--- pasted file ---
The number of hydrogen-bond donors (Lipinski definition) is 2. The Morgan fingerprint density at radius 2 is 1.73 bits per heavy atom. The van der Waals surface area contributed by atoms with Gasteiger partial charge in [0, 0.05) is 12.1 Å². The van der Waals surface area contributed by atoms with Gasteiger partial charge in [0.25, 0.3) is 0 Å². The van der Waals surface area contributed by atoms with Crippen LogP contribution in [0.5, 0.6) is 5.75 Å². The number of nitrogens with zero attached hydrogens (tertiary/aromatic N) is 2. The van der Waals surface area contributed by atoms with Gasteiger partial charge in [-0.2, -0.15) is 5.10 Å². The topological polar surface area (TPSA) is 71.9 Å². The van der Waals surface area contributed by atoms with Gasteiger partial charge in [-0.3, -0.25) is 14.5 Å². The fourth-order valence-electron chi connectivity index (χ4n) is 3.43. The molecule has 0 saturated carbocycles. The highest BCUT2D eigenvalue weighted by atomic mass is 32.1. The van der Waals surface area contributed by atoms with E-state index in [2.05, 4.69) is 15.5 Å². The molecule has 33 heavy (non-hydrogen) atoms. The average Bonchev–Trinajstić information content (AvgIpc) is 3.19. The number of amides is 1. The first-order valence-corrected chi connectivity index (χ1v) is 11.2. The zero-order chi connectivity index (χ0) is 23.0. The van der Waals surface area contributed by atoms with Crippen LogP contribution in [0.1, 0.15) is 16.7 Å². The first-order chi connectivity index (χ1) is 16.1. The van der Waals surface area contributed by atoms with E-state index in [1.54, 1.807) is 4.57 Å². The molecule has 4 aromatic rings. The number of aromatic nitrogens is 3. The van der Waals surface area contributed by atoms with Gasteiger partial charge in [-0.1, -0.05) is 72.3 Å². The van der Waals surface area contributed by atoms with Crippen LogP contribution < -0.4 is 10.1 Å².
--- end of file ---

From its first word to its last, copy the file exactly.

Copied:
The number of hydrogen-bond donors (Lipinski definition) is 2. The Morgan fingerprint density at radius 2 is 1.73 bits per heavy atom. The van der Waals surface area contributed by atoms with Gasteiger partial charge in [0, 0.05) is 12.1 Å². The van der Waals surface area contributed by atoms with Gasteiger partial charge in [0.25, 0.3) is 0 Å². The van der Waals surface area contributed by atoms with Crippen LogP contribution in [0.5, 0.6) is 5.75 Å². The number of nitrogens with zero attached hydrogens (tertiary/aromatic N) is 2. The van der Waals surface area contributed by atoms with Gasteiger partial charge in [-0.2, -0.15) is 5.10 Å². The topological polar surface area (TPSA) is 71.9 Å². The van der Waals surface area contributed by atoms with Gasteiger partial charge in [-0.3, -0.25) is 14.5 Å². The fourth-order valence-electron chi connectivity index (χ4n) is 3.43. The molecule has 0 saturated carbocycles. The highest BCUT2D eigenvalue weighted by atomic mass is 32.1. The van der Waals surface area contributed by atoms with E-state index in [2.05, 4.69) is 15.5 Å². The molecule has 33 heavy (non-hydrogen) atoms. The average Bonchev–Trinajstić information content (AvgIpc) is 3.19. The number of amides is 1. The first-order valence-corrected chi connectivity index (χ1v) is 11.2. The zero-order chi connectivity index (χ0) is 23.0. The van der Waals surface area contributed by atoms with Crippen LogP contribution in [0.1, 0.15) is 16.7 Å². The first-order chi connectivity index (χ1) is 16.1. The van der Waals surface area contributed by atoms with E-state index in [1.54, 1.807) is 4.57 Å². The molecule has 4 aromatic rings. The number of aromatic nitrogens is 3. The van der Waals surface area contributed by atoms with Gasteiger partial charge in [-0.1, -0.05) is 72.3 Å². The van der Waals surface area contributed by atoms with Crippen LogP contribution < -0.4 is 10.1 Å².